A shortcut has to be a challenge, otherwise it would just be the way. No situation is so dire that panic cannot make it worse.
There are two kinds of people in this world: those can extrapolate from incomplete data.

User avatar
squeaker
Posts: 3674
Joined: 12 Jan 2007, 11:43pm
Location: Sussex

Re: Average mph difference

Postby squeaker » 17 Sep 2020, 3:33pm

In the interests of 'science' I rode my shopper (flat barred Cotic Road Rat, AKA Roland) - without panniers - around my 10 mile training loop last evening. Over the 8 mile segment that I use as a (lack of) performance indicator, Roland was 14% quicker than using my wife's ICE 'T' and 5% quicker than my ICE Sprint 26. The loop has no serious hills in it, but Roland was seconds faster than anything else I've ridden up a 5% 550m section, and significantly quicker (14% / 7%) than either trike along a 4km section with 40m up / 20m down. (Perceived effort was similar, but these are only snapshots.)

One thing I did notice was a tendency to keep on top of a gear on Roland, rather than gear down and spin, which I try to do when riding 'bent. The other was the aches in my wrists and neck when I got home, plus a minor twinge in my lower back :roll: (To be fair, a set of bullhorn bars would probably sort the wrists out, but I do like looking where I'm going, and I missed the ability to gaze up at the stars from time to time.)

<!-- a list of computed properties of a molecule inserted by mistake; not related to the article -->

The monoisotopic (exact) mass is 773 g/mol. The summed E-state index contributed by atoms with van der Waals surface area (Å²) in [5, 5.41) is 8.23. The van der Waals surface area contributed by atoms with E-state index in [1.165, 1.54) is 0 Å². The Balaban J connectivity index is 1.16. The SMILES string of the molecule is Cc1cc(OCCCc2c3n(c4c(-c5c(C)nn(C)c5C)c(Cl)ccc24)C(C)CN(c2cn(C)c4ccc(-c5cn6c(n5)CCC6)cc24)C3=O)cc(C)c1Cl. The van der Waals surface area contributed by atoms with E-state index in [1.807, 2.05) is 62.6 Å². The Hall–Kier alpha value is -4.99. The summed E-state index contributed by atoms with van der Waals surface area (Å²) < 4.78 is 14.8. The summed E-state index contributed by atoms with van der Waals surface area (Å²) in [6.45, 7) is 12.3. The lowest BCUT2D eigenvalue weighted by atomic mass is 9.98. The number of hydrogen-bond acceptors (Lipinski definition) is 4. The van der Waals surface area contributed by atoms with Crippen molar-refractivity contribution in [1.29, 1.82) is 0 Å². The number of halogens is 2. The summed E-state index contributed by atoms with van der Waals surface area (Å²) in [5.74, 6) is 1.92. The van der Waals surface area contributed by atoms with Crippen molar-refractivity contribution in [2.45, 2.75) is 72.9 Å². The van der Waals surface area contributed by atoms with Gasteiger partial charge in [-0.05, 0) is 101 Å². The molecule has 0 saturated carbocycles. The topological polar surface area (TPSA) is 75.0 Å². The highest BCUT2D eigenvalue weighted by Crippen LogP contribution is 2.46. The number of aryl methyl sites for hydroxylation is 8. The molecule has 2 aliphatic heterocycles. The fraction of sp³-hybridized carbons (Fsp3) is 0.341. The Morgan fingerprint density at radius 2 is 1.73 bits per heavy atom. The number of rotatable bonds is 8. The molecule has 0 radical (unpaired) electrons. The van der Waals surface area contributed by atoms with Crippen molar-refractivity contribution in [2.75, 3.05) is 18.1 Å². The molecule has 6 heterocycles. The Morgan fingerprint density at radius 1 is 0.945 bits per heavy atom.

HTH
"42"

UpWrong
Posts: 987
Joined: 31 May 2009, 12:16pm
Location: Portsmouth, Hampshire

Re: Average mph difference

Postby UpWrong » 17 Sep 2020, 5:01pm

I've been commuting on my AZUB trike this summer and have two weeks of times recorded on Strava. I'll switch to my LWB next week and see what difference it makes.

UpWrong
Posts: 987
Joined: 31 May 2009, 12:16pm
Location: Portsmouth, Hampshire

Re: Average mph difference

Postby UpWrong » 17 Sep 2020, 9:43pm

squeaker wrote: The loop has no serious hills in it, but Roland was seconds faster than anything else I've ridden up a 5% 550m section, and significantly quicker (14% / 7%) than either trike along a 4km section with 40m up / 20m down. (Perceived effort was similar, but these are only snapshots.)

I'm surprised there wasn't more of a difference on the 5% uphill slope.

User avatar
squeaker
Posts: 3674
Joined: 12 Jan 2007, 11:43pm
Location: Sussex

Re: Average mph difference

Postby squeaker » 18 Sep 2020, 10:32am

UpWrong wrote:I'll switch to my LWB next week and see what difference it makes.
It will start raining :roll: :roll: (but the garden does need it :lol: )
"42"

User avatar
squeaker
Posts: 3674
Joined: 12 Jan 2007, 11:43pm
Location: Sussex

Re: Average mph difference

Postby squeaker » 18 Sep 2020, 12:18pm

UpWrong wrote:
squeaker wrote: The loop has no serious hills in it, but Roland was seconds faster than anything else I've ridden up a 5% 550m section, and significantly quicker (14% / 7%) than either trike along a 4km section with 40m up / 20m down. (Perceived effort was similar, but these are only snapshots.)

I'm surprised there wasn't more of a difference on the 5% uphill slope.

Well spotted! 3% average with 5% max :oops: Trikes about 15% slower than Roland...
"42"

nobrakes
Posts: 19
Joined: 9 Jan 2020, 10:17am

Re: Average mph difference

Postby nobrakes » 19 Sep 2020, 8:27am

I am 4-5 mph slower on my Ice Sprint than my M5 CHR in hilly terrain. I think the trike excels at long days of incredibly comfortable, stress free riding but going fast is not one of its primary characteristics.